If a business tries to tell you your damaged product is unfixable or that “It would just be much cheaper to buy a new one,” remember to be skeptical. It is one of many popular dealings that companies use to increase their revenues.
Is this wrong or is this okay?
First of all, whether it’s wrong or not, it most certainly is something we as consumers have every right to know – because it can be extremely valuable information.
For example, two or three different times I’ve (or someone I know) brought a malfunctioned computer to Best Buy only to be told: “Your best option would be to buy a new machine because it would cost more to get it fixed.” Unable to afford a new one, I take my damaged computer to a smaller shop (in my case, The Computer Place) to get a second opinion and they fix it, every time – and at a mere fraction of the price Best Buy estimates it would cost. How much was saved on my last trip? About 1,000 bucks.
I’ve been told that most “big box” stores, not just Best Buy, adheres to this non-transparent and highly profitable standard.
So, for these stores, this isn’t a question of right and wrong. It’s a matter of “join the club or get destroyed.” Practically every big retailer that sells electronics does it partly in order to stay level with their competition.
Here are some other big retailer motives many of us are blatantly aware of: (1) signing customers up for credit cards that may encourage them to spend more money than they actually have in the bank; (2) selling extended warranties or additional services that people more than likely never need to use.
What a salesperson will not tell you is that add-ons like extended warranties are almost never worth buying.
According to Consumer Reports, “Extended warranties are notoriously bad deals … Stores keep 50 percent or more of what they charge for warranties. That's much more than they can make selling actual products.”
Of course, it wouldn’t make any sense to stop trusting these businesses entirely otherwise we’d run out of places to shop. Businesses – restaurants, clothing and electronic stores, insurance companies, recording companies – want your money. That is obviously never going to change, nor should it.
Remember, money hungry isn’t always a negative thing. If it were, a number of stores would go out of business and we’d generalize anyone who’s somewhat wealthy to be greedy, which is obviously not the case. Businesses that go out of their way to make customer satisfaction a tip-top priority are technically money hungry because they always, always, always, always, always get paid off for it – as they should.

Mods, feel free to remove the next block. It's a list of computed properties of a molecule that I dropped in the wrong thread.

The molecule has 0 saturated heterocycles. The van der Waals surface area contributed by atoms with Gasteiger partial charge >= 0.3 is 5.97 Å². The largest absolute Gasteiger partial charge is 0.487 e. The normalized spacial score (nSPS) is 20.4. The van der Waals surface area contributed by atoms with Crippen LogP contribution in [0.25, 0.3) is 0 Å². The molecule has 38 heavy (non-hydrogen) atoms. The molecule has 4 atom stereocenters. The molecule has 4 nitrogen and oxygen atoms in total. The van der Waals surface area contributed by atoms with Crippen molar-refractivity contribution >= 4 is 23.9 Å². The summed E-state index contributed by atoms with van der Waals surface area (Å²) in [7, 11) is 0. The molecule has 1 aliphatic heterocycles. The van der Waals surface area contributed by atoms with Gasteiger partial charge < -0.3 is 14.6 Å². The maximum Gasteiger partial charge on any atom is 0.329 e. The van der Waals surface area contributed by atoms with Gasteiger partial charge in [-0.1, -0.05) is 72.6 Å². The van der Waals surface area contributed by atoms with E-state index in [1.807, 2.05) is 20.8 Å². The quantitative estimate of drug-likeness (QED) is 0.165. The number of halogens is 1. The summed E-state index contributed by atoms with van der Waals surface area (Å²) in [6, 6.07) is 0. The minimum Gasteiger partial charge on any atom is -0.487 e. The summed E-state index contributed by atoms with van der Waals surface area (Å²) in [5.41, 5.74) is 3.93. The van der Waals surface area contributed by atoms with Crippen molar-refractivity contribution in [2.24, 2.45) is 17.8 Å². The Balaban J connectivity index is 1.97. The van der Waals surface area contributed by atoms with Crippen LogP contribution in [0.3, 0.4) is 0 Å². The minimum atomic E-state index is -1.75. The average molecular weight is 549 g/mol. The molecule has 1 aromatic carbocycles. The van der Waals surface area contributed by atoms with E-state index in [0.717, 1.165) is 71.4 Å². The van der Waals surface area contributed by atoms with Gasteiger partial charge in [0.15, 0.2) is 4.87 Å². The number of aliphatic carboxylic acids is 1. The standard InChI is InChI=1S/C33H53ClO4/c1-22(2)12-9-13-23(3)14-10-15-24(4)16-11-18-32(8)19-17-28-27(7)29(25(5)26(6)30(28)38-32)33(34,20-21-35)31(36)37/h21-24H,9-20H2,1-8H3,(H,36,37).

A bartender once charmed me into buy a $12 glass of wine. It was an unnecessary purchase, but I did it because I felt exceedingly welcomed and inspired because of it. Also, when I went car shopping, I visited Corwin Honda first, but I planned to check out a Ford dealer as well. My salesman at Corwin was very aware of this so before I even knew it I was shaking someone’s hand and I had myself a car because I was so overwhelmed by how well I was treated.
It’s also important to note that nonprofits and small businesses are filled with some of the most genuine, trustworthy, generous folks out there as well.
We bring all this up because it’s not easy to say whether these highly profitable, big-box practices are wrong or not.
Honestly, Best Buy is mostly a fantastic store with great products and decent customer service. And buying locally at Best Buy surely beats buying online. However, we never recommend taking any damaged product that’s not under a manufacturer's warranty to The Geek Squad -- or any big retailer for that matter.
Our best advice would be to pay attention to how you are treated anytime you enter a businesses. We should never expect salespeople or technicians to solve all our problems, though we should at very least expect to be welcomed and understood.
Anytime you are consistently treated as an incompetent and ignorable second-class citizen in any establishment, run the heck out of there.
by John Showalter
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